Browsing: June 6

A Brief History On June 6, 1985, authorities in Embu, Brazil opened the grave of a person purported to be “Wolfgang Gerhard,” in order to determine the true identity of the person buried under that name.  Investigation proved the actual body to be that of Dr. Josef Mengele, in infamous Nazi doctor that terrorized innocent people at the Auschwitz extermination camp in Poland during World War II, earning Mengele the terrible moniker, “The Angel of Death.” Digging Deeper The regime that ran Germany prior to and during World War II, known as The Third Reich, was ruled by dictator Adolf…

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A Brief History In 1939, German scientist Adolf Friedrich Johann Butenandt won the Noble Prize in Chemistry for his work on sex hormones, while Croatian-Swiss scientist Leopold Ruzicka co-won for his work on polymethylenes and higher terpenes. Both men had previously and independently partially synthesized testosterone from a cholesterol base. Digging Deeper Testosterone is the primary male sexual hormone in humans and is also what is called an anabolic steroid, an androgen that helps males build the heavier muscular and skeletal body mass that differentiates men from women. Testosterone keeps men healthy and strong, prevents osteoporosis and contributes to male…

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A Brief History On June 6, 1944, the character played by Robert Mitchum in the movie The Longest Day (1960), Brigadier General Norman Cota, makes a stirring announcement to his men who are under heavy enemy fire and terrified of moving forward: “Only two kinds of people are gonna stay on this beach — those that are already dead and those that are gonna die. Now get off your butts! You guys are the Fightin’ 29th!” It turns out Norman Cota was a real US Army General (eventually Major General) and he really did rally his men of the 29th…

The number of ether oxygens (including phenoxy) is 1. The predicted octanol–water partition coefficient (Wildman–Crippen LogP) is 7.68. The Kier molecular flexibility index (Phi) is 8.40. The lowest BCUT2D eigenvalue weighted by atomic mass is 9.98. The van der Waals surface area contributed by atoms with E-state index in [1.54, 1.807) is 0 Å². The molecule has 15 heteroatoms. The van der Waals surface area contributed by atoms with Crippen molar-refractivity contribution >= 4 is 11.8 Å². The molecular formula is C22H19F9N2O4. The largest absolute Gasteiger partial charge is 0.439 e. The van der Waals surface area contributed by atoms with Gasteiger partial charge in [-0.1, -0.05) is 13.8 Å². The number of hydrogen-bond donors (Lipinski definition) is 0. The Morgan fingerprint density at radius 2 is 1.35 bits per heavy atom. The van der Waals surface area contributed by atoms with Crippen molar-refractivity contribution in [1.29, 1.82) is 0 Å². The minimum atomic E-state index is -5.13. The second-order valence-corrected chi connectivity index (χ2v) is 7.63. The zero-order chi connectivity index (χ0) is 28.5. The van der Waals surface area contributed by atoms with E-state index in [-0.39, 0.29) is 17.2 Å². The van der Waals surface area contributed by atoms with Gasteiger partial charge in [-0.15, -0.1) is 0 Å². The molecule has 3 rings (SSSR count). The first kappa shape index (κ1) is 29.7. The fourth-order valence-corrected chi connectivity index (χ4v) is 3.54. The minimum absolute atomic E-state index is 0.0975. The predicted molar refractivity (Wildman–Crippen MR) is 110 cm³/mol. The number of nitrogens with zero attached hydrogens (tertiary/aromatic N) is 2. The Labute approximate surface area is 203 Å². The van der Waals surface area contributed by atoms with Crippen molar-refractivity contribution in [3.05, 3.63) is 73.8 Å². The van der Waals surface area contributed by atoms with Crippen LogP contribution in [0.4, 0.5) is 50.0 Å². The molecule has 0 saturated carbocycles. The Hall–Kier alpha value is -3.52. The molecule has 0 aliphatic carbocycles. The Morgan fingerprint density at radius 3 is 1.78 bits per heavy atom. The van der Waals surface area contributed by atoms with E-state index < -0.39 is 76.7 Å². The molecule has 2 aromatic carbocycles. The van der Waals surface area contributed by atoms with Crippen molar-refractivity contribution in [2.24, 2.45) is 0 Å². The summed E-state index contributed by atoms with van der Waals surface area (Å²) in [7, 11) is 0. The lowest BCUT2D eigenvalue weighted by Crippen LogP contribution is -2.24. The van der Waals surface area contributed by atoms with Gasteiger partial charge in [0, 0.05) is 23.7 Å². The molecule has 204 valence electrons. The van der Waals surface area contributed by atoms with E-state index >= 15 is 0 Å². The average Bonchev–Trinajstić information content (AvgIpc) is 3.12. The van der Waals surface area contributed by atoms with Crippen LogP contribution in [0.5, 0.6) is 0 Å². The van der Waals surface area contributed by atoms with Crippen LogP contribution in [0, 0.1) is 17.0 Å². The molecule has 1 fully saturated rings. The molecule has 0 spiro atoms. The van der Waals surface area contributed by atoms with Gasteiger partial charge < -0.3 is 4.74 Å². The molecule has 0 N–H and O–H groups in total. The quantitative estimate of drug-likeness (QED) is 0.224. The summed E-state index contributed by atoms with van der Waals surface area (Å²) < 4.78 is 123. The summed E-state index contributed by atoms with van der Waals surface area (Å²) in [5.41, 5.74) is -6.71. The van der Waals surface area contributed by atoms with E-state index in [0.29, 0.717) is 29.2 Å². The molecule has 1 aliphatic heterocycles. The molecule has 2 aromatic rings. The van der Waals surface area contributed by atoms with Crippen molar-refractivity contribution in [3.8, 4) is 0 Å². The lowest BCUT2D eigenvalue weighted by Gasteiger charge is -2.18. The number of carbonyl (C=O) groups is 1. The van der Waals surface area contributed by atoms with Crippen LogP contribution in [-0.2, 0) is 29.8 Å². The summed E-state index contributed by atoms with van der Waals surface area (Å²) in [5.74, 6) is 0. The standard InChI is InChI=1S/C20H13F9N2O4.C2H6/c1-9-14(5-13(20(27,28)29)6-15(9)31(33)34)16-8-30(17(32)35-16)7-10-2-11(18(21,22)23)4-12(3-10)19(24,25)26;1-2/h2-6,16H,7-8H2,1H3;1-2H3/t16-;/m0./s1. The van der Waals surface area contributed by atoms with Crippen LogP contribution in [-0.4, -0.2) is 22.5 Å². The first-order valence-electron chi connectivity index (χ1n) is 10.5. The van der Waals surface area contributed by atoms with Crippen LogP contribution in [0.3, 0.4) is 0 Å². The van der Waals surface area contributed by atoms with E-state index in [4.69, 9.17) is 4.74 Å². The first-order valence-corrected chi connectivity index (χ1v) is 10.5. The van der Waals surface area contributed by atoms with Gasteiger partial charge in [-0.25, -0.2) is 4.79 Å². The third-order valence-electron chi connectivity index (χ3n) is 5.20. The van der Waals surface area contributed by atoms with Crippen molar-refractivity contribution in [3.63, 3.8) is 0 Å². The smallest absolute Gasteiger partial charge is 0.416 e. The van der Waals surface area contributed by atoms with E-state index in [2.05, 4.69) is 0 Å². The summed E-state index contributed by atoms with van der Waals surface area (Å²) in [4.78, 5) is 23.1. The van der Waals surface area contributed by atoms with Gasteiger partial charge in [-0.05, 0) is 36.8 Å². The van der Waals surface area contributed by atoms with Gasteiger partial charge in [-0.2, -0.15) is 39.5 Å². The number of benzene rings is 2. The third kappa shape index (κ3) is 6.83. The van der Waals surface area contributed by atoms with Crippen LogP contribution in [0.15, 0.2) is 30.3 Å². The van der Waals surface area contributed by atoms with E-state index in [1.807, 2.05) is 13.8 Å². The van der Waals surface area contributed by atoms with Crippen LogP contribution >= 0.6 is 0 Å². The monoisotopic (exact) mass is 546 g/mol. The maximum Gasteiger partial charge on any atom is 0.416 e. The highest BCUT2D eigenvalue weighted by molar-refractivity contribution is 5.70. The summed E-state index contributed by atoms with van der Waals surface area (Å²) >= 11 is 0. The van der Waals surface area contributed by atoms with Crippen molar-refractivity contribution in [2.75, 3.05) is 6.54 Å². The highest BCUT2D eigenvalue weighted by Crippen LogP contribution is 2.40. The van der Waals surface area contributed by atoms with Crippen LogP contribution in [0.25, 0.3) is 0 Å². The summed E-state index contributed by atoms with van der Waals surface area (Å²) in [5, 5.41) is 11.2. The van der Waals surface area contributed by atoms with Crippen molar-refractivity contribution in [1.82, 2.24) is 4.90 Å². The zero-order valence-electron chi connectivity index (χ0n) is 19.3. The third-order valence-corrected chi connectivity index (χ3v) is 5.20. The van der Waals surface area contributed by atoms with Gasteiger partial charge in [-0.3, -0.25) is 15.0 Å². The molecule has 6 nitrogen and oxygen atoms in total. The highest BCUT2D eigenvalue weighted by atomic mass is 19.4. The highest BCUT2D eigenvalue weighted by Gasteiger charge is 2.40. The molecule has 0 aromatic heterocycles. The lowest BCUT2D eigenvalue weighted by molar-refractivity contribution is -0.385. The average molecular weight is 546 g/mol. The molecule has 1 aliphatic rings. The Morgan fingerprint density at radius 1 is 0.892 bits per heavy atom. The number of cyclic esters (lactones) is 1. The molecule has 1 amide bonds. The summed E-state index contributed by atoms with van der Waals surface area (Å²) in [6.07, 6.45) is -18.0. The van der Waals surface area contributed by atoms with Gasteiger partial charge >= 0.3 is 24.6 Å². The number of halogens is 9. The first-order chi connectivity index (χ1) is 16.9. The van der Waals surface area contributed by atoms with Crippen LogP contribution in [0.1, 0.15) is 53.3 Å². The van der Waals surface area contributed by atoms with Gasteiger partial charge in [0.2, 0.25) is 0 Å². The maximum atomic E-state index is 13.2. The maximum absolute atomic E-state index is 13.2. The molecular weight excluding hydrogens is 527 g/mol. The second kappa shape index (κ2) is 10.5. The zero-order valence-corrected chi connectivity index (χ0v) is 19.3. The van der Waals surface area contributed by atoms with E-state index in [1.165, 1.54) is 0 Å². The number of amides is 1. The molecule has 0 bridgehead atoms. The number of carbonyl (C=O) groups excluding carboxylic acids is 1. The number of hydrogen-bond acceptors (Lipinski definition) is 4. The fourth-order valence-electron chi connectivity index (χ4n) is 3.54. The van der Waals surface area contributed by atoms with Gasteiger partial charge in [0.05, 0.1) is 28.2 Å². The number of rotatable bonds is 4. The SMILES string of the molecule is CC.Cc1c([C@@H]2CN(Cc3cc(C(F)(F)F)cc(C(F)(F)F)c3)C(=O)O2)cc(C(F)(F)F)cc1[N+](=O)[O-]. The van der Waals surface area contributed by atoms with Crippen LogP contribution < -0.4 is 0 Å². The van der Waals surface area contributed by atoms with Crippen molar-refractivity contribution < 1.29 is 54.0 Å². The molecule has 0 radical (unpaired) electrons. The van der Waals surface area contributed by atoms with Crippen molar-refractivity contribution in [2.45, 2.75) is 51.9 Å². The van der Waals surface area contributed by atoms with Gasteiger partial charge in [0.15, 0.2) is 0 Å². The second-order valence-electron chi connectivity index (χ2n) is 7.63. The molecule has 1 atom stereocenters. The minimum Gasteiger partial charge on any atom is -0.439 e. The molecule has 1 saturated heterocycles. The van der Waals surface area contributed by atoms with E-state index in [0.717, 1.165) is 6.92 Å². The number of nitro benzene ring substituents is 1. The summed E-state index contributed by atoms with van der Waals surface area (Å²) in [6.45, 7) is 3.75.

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A Brief History On June 8, 2017, we sit on the eve of the premier of the 2017 blockbuster monster movie, The Mummy.  Lucky for us, we got to see an early screening of the movie on June 6, 2017, and in RealD 3D no less! Digging Deeper The screening audience filled the theater, and the film elicited an enthusiastic vocal reaction from the crowd throughout.  Gasps, oohs, ahhs, peals of laughter and exclaimed comments were sprinkled liberally throughout the presentation, the type of experience that makes seeing a movie in a crowded theater so much more exciting than watching…

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A Brief History On June 6, 1822, a Canadian fur trapper “voyageur” was accidentally shot in the stomach with a musket, leaving him with a hole that healed open, leading to extensive study of the human digestive tract. Digging Deeper A French-Canadian woodsman, St. Martin was 20 years old when the musket shot him at close range at a fur trading post on Mackinac Island. The local US Army doctor, surgeon Dr. William Beaumont attended to the terrible wound that was expected by all observers to prove fatal. Instead, the wound healed into a fistula, an open hole through St.…

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